Everyone has turkey at Christmas. The supermarkets are full of it, frozen or fresh, whole bird or crown. It’s so much the celebration bird that I noticed this year turkeys were being advertised at Easter too.
In my family, since we’ve taken over as the generation with income and houses in which to host, we have started cooking Christmas dinner.
My dad is not a big turkey fan – in fact poultry overall is not really his thing – as a student he had a summer job in a local chicken soup factory which even 40 years on rather puts him off. On the other hand my grandfather quite looks forward to turkey and on his own has little other opportunity to have it.
My husband and I had a smallish single oven in our last flat which limited the size of bird that would fit in anyway. So as neither of us are particularly fond of it (although we both appreciate its low fat nature), so we started to experiment.
Image from www.farmfreshduck.co.uk/menu.htmlImage from www.bbcgoodfood.co.uk
Four years ago, we cooked a duck with an orange and apricot stuffing and a piece of venison for my parents and in-laws. This turned out to be a very good alternative to turkey, with a lot more flavour from both dishes and pleasing the craving for variety that seems to form part of a really good christmas dinner.
Image from www.ifelix.net/timetoeat/?p=597
Last year, we went for a three bird roast, or bird-in-bird-in-bird (I think it was partridge and duck in turkey but I can’t quite remember). It was amazingly good, but quite expensive – so this year we were looking for something different.
We’ve moved out of London, and one of the things that we love about living out here is the availability of good local food (actually we tried to support local food in London too – www.northcoterd.co.uk is the website of Northcote Road in Battersea near Clapham Junction which gets its own chapter in the good food guide to London…).
So this year we’ve gone to a local deli – the lovely Rachel’s deli at Mersham le Hatch – and ordered a small goose, a jointed turkey with cranberry stuffing, and some pigs in blankets. I’m so looking froward to this… the goose was apparently in a field in a village four miles away until last week, and the turkey was in a different field five miles in the other direction (I don’t know where the pigs were but they were also within a ten mile radius of our house – that’s the joy of realising that local really means local).
In case you are wondering – no I don’t intend to be a vegetarian at any point (and yes I’ve eaten foie gras too!) but I think if you are going to eat meat, you should not anonymise it – you need to know where it comes from and that it was treated in a good way when alive (that’s why last year we had faux gras instead…)
Image from www.gourmet.com
We mentioned this to my grandfather who will be joining us this year. He said that he’d had goose at Christmas as a child but I rather got the impression that he felt he’d moved on to something better by having turkey, hence why we’ve gone for two meats rather than one. Oh and buying local means that the price has been very reasonable too – cheaper than we’d expected after the bird-in-bird-in-bird last year.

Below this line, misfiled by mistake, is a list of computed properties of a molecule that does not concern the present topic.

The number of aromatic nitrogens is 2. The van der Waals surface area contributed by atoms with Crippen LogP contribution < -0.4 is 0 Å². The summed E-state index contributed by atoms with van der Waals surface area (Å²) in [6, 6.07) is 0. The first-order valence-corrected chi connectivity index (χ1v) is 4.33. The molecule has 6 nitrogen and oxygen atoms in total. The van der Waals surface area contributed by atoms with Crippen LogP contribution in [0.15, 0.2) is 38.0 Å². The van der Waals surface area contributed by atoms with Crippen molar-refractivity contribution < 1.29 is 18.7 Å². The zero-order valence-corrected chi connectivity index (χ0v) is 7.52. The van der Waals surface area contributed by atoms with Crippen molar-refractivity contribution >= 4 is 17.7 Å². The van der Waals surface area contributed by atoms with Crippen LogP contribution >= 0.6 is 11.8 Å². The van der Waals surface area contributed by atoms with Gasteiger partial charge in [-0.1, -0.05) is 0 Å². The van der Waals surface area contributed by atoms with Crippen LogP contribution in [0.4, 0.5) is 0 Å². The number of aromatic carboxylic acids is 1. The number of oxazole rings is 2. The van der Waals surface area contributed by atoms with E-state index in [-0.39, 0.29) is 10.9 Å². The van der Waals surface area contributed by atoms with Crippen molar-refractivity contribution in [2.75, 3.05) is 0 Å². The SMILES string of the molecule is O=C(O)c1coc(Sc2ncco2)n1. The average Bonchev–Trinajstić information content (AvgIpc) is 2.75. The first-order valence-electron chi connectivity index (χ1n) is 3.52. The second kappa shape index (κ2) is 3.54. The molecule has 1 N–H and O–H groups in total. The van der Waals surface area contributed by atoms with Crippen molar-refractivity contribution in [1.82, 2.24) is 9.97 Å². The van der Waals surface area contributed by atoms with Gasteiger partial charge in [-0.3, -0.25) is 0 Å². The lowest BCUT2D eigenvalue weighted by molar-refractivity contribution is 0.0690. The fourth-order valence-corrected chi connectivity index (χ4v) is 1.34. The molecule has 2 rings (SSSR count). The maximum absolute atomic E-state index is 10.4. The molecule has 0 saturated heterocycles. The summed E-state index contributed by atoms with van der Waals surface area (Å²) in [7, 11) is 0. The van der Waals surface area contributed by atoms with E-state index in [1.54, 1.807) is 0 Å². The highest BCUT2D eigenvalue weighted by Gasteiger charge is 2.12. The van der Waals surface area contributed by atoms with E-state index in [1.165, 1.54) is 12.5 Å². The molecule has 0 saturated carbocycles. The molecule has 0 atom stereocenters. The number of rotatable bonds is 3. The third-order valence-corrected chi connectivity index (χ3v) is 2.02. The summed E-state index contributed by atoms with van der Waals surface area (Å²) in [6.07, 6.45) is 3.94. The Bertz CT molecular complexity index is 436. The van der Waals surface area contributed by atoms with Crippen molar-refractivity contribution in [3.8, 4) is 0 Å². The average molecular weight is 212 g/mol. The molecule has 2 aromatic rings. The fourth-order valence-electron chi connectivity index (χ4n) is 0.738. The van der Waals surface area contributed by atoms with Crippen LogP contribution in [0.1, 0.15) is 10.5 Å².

We’re doing a spice rub on the goose and an apple stuffing. Here’s the recipe if you are interested… (I’m indebted to Caroline65 of www.allrecipes.co.uk for this one).
Buy one local goose sized to feed 4-6 people.
Pinch up the skin and stab it all over with a big fork – this will help the fat drain out and make the skin crispy. Mix together a quarter teaspoon of all spice, half teaspoon of cinnamon and some freshly ground black pepper. Rub over the goose skin.
In a frying pan, frybatches of apple slices (I’m using a mixture of Bramley cooking and Royal Gala eating apples, about 8 in total I think) to a golden colour, sprinkling with cinnamon and adding up to 6 tablespoons of brandy (can be Calvados but I’m using the same brandy as I’ll be using for brandy butter which is always better homemade). Once fried, put inside the turkey body cavity and sew up.
Sit goose on a trivet in a big roasting tin – this will help the bird to not spend its time wallowing in fat.
Cover goose legs in streaky bacon and cover the lot in a tent of turkey foil, making sure to fold the foil double over the legs so they don’t burn or dry out.
Cook at 200 degrees for 15 mins per lb (450g) plus 20 mins, baste every half hour and uncover the breast (but not the legs) 45 minutes from time. It needs to rest for 20-30 mins outside the oven. Roast potatoes take 30-40 minutes in goose fat if they’ve been parboiled first, so you’ve still got time to cook them as the meat rests.
You should get loads of goose fat – this is fab if fattening for cooking roast potatoes – we’re going to try to remember to put some into jars as it’s selling at 2 quid a can in the supermarkets at the moment!
So hopefully Christmas dinner will run smoothly and it will all be lovely. And Rachel’s just let me know that I’m getting a free organic veggie box too with my meat order – so I’m very happy and we should have enough food to see us through the next few days!
Happy Christmas to one and all.